Parent Conferences: The Good, The Bad, The Effective

The likelihood is you either just had or will be having parent conferences at your school. For me, parent conferences have always been a time of anticipation mixed with anxiousness. When I say that I refer to my conferences as both a parent and as an educator.

During this school year, I have spoken to both parents and teachers as well as seen the social media posts regarding parent conferences. What do these two groups hope/expect from the Parent Conference?

Some quotes from teachers:

“Express what their child wants to achieve (“no concerns” is often heard)”
“Teachers want to use it as a chance to convey their difficulties with students versus parents only want to hear how great the student.”
‘Dichitomy between parent and teacher expectations of the parent conferences.’
“Teachers need to be ready with suggestions for parent support.”

From parents:

‘Help me understand what happens in school.’
‘I don’t want to teach my child at home.’
‘How can I help …. do better.’
“Don’t just tell me what is wrong with my child, tell me some good too.”

Clearly what we all want (parents and educators) are effective parent conferences. We all want to use this time as a means of communication and action planning. So what can we do to create this effective communication environment? One teacher I spoke to summed it up:

For teachers:

  1. Be prepared to show student’s portfolio of academic performance.
    In other words, have student work available to demonstrate their growth.
  2. Have resources available if there are signs of needing support, such as names of speech/language or OT therapists, or the email of the resource person in the school. For therapists this can just be a listed of local support people with the disclaimer that this is just a list with no recommendations.

For parents:

  1. Prepare a list of questions or concerns ahead of time.
  2. Ask what you can do at home to support your child’s academic success.

Here is a great graphic from Katie Martin (@katiemartinedu) about parents and conferences:

Maybe sending out these parent suggestions the week before conferences, or when the schedule goes out, may be helpful. When a parent misses Parent Conferences, we educators often jump to the conclusions that they don’t care enough to attend. Parents, with very few exceptions, want the best for their children. I have discovered that this may not always be the case. Many can not take off from their jobs because any time away from work results in an inability to pay rent, buy food or the many school supplies that students may need. Paying a babysitter is a luxury some can not afford. And some parents are tired of hearing the negative from the teachers (this will be another blog post on sending out positive messages more often than negative).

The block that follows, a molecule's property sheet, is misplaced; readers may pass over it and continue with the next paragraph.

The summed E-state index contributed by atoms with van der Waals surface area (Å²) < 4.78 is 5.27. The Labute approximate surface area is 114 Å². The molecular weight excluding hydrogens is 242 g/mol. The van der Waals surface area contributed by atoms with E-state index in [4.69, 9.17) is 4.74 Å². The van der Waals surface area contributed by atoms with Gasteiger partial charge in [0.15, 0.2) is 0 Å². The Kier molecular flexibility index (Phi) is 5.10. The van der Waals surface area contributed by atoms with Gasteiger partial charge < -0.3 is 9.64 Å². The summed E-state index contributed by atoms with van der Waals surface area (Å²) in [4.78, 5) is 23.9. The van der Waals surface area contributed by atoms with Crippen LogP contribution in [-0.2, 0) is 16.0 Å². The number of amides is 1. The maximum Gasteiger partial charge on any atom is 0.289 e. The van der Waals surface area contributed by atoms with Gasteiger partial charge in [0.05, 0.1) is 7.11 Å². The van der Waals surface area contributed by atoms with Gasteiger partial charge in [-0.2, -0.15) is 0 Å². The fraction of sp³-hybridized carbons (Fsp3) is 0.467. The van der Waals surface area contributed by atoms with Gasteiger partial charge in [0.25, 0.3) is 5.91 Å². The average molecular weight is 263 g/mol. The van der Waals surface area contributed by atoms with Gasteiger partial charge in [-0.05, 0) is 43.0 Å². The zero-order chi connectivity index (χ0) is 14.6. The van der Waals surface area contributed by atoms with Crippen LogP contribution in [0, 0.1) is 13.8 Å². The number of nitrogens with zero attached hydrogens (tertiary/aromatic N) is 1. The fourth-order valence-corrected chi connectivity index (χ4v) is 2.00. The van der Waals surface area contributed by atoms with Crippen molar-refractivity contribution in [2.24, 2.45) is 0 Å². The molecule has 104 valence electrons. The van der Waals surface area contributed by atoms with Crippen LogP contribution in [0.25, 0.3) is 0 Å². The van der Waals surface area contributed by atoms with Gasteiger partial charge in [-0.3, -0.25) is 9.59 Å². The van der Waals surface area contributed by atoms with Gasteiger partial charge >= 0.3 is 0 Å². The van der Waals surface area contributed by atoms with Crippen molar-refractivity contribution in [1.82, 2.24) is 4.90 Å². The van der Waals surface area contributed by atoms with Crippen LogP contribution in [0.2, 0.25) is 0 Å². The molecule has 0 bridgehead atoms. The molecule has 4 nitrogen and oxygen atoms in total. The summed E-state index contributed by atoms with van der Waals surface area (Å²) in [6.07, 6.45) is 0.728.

If a parent misses a conference, reach out by phone or email. Try to set up a phone conference. The parent will likely feel encouraged that you care enough about their child to want to speak with them about the child’s educational growth. This will go a long way in getting the support from the parent you (and the child) need. Just recently, well after the official parent conferences,  a teacher emailed me asking if I could teach her classroom in the next few days as a parent finally agreed to come in for a conference. Kudos to that teacher for her persistence!

This year, one school I work with, had the teachers fill out parent conference guides. This was a place to write positives, concerns, assessment scores, a place for parent concerns to be written, and a reminder to have work samples available. The consensus was that this helped the teachers remember to include positive comments as well as everything else they wanted to say. 

So I am thinking that maybe we all need to remember that the definition of confer includes: consult, have discussions, discuss things, exchange views, and talk. Also we should remember that a person is being discussed not an abstract idea.

“So, how do you or your school encourage effective parent conferences?” Reach out with your ideas via Twitter (@edtechease) or Facebook ( or email me,


  1. KateG March 14, 2020 at 4:56 pm

    Hi,This article is so useful for me about good parent
    good job and thank you!!!

  2. Shari Wladis March 20, 2020 at 10:10 pm

    Glad you found the post helpful!


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